Six Slinn Picks – chemical news

  • Rutgers Offers Hope in New Treatment for Spinal Cord Injuries – Scientists at the W.M. Keck Center for Collaborative Neuroscience at Rutgers University and Quark Pharmaceuticals, Inc. have developed a chemically synthesized siRNA molecule that allows regeneration of nerve cells.
  • Sweet chemistry: Carbohydrate adhesion gives stainless steel implants beneficial new functions – A new chemical bonding process can add new functions to stainless steel and make it a more useful material for implanted biomedical devices. Developed by an interdisciplinary team at the University of Alberta and Canada's National Institute for Nanotechnology, this new process was developed to address some of the problems associated with the introduction of stainless steel into the human body.
  • Antibiotic-resistant bacteria have evolved a unique chemical mechanism, new discovery reveals – For the first time, scientists have been able to paint a detailed chemical picture of how a particular strain of bacteria has evolved to become resistant to antibiotics. The research is a key step toward designing compounds to prevent infections by the recently evolved, drug-resistant "superbugs" that are infecting hospitalized patients and others.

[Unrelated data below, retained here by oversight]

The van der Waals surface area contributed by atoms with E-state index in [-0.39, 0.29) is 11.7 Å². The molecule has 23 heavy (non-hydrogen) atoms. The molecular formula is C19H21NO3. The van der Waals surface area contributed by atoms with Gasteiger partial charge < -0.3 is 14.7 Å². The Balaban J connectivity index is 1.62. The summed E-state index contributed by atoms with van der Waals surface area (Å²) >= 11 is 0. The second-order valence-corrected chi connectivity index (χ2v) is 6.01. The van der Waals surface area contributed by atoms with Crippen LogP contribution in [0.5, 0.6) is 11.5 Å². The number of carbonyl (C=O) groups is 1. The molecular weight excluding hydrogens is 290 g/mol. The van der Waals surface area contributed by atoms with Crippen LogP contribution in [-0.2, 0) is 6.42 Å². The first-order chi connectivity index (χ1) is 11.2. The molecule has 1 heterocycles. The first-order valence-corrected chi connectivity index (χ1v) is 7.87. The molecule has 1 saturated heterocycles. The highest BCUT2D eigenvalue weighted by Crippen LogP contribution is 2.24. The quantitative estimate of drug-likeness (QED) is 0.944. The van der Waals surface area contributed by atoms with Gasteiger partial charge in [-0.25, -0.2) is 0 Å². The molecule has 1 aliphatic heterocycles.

• Iowa State chemist designs new polymer structures for use as ‘plastic electronics’ – Malika Jeffries-EL, an Iowa State assistant professor of chemistry, is designing new organic polymer structures that conduct electricity and could be useful in solar cells, light-emitting diodes and thin-film transistors. She and her research group are doing fundamental studies of the relationship between the polymer structures and their electronic, physical and optical properties.
  • New method for aromatic coupling – The Friedel-Crafts reaction can now be used to couple two aromatic sites using clever silane chemistry.
  • Natural Product? Not! – Contrary to previous claims, a team has presented irrefutable evidence that Antrodia camphorata does not produce the acid chloride 2,3,4,5-tetramethoxybenzoyl chloride.

Chemist and writer Robert Slinn picks six of the best for his regular web column on Reactive Reports – Slinn Pickings.